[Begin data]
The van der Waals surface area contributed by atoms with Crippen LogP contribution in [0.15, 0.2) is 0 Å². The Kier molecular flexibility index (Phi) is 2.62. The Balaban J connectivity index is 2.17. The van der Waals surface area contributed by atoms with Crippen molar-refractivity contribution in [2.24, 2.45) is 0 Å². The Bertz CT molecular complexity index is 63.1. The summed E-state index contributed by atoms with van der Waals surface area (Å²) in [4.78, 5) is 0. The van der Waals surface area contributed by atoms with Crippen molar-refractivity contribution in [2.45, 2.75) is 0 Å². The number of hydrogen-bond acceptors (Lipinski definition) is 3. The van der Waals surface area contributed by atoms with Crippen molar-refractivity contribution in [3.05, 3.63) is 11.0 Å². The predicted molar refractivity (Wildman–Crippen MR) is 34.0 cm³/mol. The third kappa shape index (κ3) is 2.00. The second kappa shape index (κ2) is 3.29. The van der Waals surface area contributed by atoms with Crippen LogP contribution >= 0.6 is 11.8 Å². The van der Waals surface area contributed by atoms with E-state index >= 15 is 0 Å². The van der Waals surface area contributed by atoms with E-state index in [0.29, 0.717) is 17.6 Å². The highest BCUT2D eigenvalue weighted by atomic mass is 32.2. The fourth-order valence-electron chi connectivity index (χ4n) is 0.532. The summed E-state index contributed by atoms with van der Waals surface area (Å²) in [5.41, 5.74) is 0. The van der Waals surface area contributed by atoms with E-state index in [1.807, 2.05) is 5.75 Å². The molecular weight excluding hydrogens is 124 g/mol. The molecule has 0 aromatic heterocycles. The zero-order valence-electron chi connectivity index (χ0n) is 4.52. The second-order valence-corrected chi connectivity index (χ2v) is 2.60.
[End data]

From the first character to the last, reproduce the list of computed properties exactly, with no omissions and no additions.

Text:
The van der Waals surface area contributed by atoms with Crippen LogP contribution in [0.15, 0.2) is 0 Å². The Kier molecular flexibility index (Phi) is 2.62. The Balaban J connectivity index is 2.17. The van der Waals surface area contributed by atoms with Crippen molar-refractivity contribution in [2.24, 2.45) is 0 Å². The Bertz CT molecular complexity index is 63.1. The summed E-state index contributed by atoms with van der Waals surface area (Å²) in [4.78, 5) is 0. The van der Waals surface area contributed by atoms with Crippen molar-refractivity contribution in [2.45, 2.75) is 0 Å². The number of hydrogen-bond acceptors (Lipinski definition) is 3. The van der Waals surface area contributed by atoms with Crippen molar-refractivity contribution in [3.05, 3.63) is 11.0 Å². The predicted molar refractivity (Wildman–Crippen MR) is 34.0 cm³/mol. The third kappa shape index (κ3) is 2.00. The second kappa shape index (κ2) is 3.29. The van der Waals surface area contributed by atoms with Crippen LogP contribution >= 0.6 is 11.8 Å². The van der Waals surface area contributed by atoms with E-state index >= 15 is 0 Å². The van der Waals surface area contributed by atoms with E-state index in [0.29, 0.717) is 17.6 Å². The highest BCUT2D eigenvalue weighted by atomic mass is 32.2. The fourth-order valence-electron chi connectivity index (χ4n) is 0.532. The summed E-state index contributed by atoms with van der Waals surface area (Å²) in [5.41, 5.74) is 0. The van der Waals surface area contributed by atoms with E-state index in [1.807, 2.05) is 5.75 Å². The molecular weight excluding hydrogens is 124 g/mol. The molecule has 0 aromatic heterocycles. The zero-order valence-electron chi connectivity index (χ0n) is 4.52. The second-order valence-corrected chi connectivity index (χ2v) is 2.60.